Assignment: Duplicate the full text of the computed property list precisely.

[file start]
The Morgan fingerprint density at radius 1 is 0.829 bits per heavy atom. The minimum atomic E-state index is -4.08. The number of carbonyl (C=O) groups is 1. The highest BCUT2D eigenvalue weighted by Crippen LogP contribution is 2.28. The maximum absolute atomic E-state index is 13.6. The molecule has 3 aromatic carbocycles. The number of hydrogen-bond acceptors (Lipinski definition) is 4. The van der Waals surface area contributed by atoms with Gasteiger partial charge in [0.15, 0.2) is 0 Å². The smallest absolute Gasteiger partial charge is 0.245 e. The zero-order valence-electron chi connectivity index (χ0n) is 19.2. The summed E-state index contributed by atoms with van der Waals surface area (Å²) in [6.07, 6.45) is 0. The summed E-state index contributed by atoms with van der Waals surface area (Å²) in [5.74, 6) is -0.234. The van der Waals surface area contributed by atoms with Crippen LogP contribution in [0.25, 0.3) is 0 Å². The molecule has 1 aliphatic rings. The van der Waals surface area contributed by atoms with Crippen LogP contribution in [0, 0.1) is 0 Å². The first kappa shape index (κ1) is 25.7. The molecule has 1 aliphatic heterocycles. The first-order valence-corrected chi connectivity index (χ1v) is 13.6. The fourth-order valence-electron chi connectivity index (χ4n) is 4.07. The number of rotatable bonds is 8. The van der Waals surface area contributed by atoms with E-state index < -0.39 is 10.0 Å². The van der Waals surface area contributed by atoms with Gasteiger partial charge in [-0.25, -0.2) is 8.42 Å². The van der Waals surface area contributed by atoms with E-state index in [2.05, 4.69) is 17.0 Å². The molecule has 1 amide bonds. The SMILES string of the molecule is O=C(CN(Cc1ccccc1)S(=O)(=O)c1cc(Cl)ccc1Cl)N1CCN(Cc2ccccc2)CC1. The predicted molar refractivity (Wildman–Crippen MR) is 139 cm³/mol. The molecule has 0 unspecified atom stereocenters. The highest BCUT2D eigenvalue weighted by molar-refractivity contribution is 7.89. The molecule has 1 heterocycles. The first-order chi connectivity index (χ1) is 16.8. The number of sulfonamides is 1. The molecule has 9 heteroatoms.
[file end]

The Morgan fingerprint density at radius 1 is 0.829 bits per heavy atom. The minimum atomic E-state index is -4.08. The number of carbonyl (C=O) groups is 1. The highest BCUT2D eigenvalue weighted by Crippen LogP contribution is 2.28. The maximum absolute atomic E-state index is 13.6. The molecule has 3 aromatic carbocycles. The number of hydrogen-bond acceptors (Lipinski definition) is 4. The van der Waals surface area contributed by atoms with Gasteiger partial charge in [0.15, 0.2) is 0 Å². The smallest absolute Gasteiger partial charge is 0.245 e. The zero-order valence-electron chi connectivity index (χ0n) is 19.2. The summed E-state index contributed by atoms with van der Waals surface area (Å²) in [6.07, 6.45) is 0. The summed E-state index contributed by atoms with van der Waals surface area (Å²) in [5.74, 6) is -0.234. The van der Waals surface area contributed by atoms with Crippen LogP contribution in [0.25, 0.3) is 0 Å². The molecule has 1 aliphatic rings. The van der Waals surface area contributed by atoms with Crippen LogP contribution in [0, 0.1) is 0 Å². The first kappa shape index (κ1) is 25.7. The molecule has 1 aliphatic heterocycles. The first-order valence-corrected chi connectivity index (χ1v) is 13.6. The fourth-order valence-electron chi connectivity index (χ4n) is 4.07. The number of rotatable bonds is 8. The van der Waals surface area contributed by atoms with E-state index < -0.39 is 10.0 Å². The van der Waals surface area contributed by atoms with Gasteiger partial charge in [-0.25, -0.2) is 8.42 Å². The van der Waals surface area contributed by atoms with E-state index in [2.05, 4.69) is 17.0 Å². The molecule has 1 amide bonds. The SMILES string of the molecule is O=C(CN(Cc1ccccc1)S(=O)(=O)c1cc(Cl)ccc1Cl)N1CCN(Cc2ccccc2)CC1. The predicted molar refractivity (Wildman–Crippen MR) is 139 cm³/mol. The molecule has 0 unspecified atom stereocenters. The highest BCUT2D eigenvalue weighted by molar-refractivity contribution is 7.89. The molecule has 1 heterocycles. The first-order chi connectivity index (χ1) is 16.8. The number of sulfonamides is 1. The molecule has 9 heteroatoms.